Researchers in the Department of Mechanical and Aerospace Engineering at Princeton University have patented the 3D printing of active (semiconductor) electronic materials and devices, based on an extrusion process. The technique allows for printing of devices on flexible sheets, over large areas, in horizontal and vertical configurations, in three-dimensional shapes, and on 3D (non-flat) surfaces, for a variety of applications.
3D printing has been used for components such as plastic, metal, and ceramic parts, and biological applications. A significant advance would be the ability to 3D print high performance, functionally active electronic materials and devices in a variety of geometries, form factors, and on various surfaces.
This innovation has demonstrated that active electronic materials and devices can be 3D printed and fully integrated into semiconducting electronic devices. All components of the device are fully 3D printed, including: (1) semiconducting particles, (2) soft encapsulation, (3) organic polymers for charge transport, and (4) solid and liquid metal leads.
Proof of concept experiments include fully 3D printed quantum dot-based light-emitting diodes (QD-LEDs) that exhibit pure and tunable color emission properties, conformally printed devices onto curvilinear surfaces such as contact lenses, printing onto skin and the human body, large-array flexible sheets with fully 3D printed semiconducting devices, and a 3D printed cube containing encapsulated LEDs in a 2 x 2 x 2 array, in which every component of the cube and electronics are 3D printed from scratch.
• 3D printing
• Semiconductor devices
• Active electronics
• Biomedical devices with embedded electronics
• Novel architectures not easily accessed using standard microfabrication techniques
• 3D printed semiconductors
• Ambient conditions
• 3D surface printing
• Flexible surfaces
• 3D electronics
• Vertical and three-dimensional electronics
• No need for microfabrication
Y. L. Kong, I. A. Tamargo, H. Kim, B. N. Johnson, M. K. Gupta, T.-W. Koh, H.-A. Chin, D. A. Steingart, B. P. Rand, M. C. McAlpine. "3D Printed Quantum Dot Light-Emitting Diodes." Nano Lett. 14, 7017-7023 (2014).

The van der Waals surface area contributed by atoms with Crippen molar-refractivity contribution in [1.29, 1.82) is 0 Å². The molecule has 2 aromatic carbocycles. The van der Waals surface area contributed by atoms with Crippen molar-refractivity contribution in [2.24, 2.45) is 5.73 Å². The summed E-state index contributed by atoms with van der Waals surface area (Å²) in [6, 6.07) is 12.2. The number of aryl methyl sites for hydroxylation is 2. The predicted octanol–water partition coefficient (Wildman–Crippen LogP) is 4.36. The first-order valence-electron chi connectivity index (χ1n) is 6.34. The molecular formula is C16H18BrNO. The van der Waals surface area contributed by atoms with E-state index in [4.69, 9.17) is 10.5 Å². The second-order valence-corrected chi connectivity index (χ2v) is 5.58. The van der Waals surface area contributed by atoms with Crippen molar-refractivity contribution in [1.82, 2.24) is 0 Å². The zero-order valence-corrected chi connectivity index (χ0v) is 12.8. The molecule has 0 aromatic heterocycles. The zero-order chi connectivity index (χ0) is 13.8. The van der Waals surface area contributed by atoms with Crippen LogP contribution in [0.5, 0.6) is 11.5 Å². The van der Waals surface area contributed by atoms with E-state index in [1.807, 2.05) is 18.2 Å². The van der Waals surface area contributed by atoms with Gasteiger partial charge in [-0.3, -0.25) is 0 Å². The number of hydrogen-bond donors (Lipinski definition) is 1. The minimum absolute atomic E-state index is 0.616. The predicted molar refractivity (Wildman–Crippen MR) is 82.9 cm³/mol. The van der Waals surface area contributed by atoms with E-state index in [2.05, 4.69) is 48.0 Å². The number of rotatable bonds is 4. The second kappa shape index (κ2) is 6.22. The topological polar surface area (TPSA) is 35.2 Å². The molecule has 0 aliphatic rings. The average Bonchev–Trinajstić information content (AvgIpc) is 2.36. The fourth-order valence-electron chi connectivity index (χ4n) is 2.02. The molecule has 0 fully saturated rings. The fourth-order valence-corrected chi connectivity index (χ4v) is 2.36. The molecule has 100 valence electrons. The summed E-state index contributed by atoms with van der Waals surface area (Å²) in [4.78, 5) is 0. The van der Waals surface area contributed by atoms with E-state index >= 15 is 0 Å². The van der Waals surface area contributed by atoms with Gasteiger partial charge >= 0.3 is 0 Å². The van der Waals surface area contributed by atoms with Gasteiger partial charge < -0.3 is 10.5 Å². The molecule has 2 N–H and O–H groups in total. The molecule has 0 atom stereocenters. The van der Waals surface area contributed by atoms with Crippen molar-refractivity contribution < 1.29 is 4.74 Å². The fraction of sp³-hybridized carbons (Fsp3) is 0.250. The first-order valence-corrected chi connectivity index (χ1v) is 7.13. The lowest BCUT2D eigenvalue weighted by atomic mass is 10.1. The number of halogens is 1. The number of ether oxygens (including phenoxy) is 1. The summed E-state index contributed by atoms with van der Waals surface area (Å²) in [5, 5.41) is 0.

Highlighted: “Materials: Diodes printed in three dimensions.” Nature 515, 468 (2014).
Highlighted: “Device fabrication: Three-dimensional printed electronics.” Nature 518, 42-43 (2015).
Intellectual Property & Development status
Princeton has an issued patent around this technology and is currently seeking commercial partners for the further development and commercialization of this opportunity.
To view the patent follow this link.
Michael C. McAlpine is the Benjamin Mayhugh Associate Professor of Mechanical Engineering at the University of Minnesota (2015-Present). He was an Assistant Professor of Mechanical and Aerospace Engineering at Princeton University (2008-2015). He received a B.S. in Chemistry with honors from Brown University (2000) and a Ph.D. in Chemistry from Harvard University (2006). His research is focused on 3D printing functional materials & devices. He has received a number of awards: Presidential Early Career Award for Scientists and Engineers (PECASE), NIH Director’s New Innovator Award, TR35 Young Innovator Award, Air Force Young Investigator Award, Intelligence Community Young Investigator Award, DuPont Young Investigator Award, National Academy of Sciences Frontiers Fellow, DARPA Young Faculty Award, American Asthma Foundation Early Excellence Award, Graduate Student Mentoring Award, Extreme Mechanics Letters Young Lecturer, National Academy of Engineering Frontiers in Engineering.
Yong Lin Kong is an Assistant Professor of the Department of Mechanical Engineering at the University of Utah (2018 – Present). Previously, he was a postdoctoral associate at the Massachusetts Institute of Technology (2016 - 2017). He received a B.Eng. in Mechanical Engineering with First Class Honors from The Hong Kong University of Science and Technology (2010), a M.A. in Mechanical and Aerospace Engineering from Princeton University (2012) and a Ph.D. in Mechanical Engineering and Materials Science from Princeton University (2016). His research is focused on the fabrication of biomedical devices and the printing of nanomaterial-based functional devices. He is a recipient of the Technology Review Innovators Under 35 Asia Award, Materials Research Society Graduate Student Award, The Daniel & Florence Guggenheim Foundation Fellowship, Sayre Graduate Prize, and the HKUST Academic Achievement Medal.
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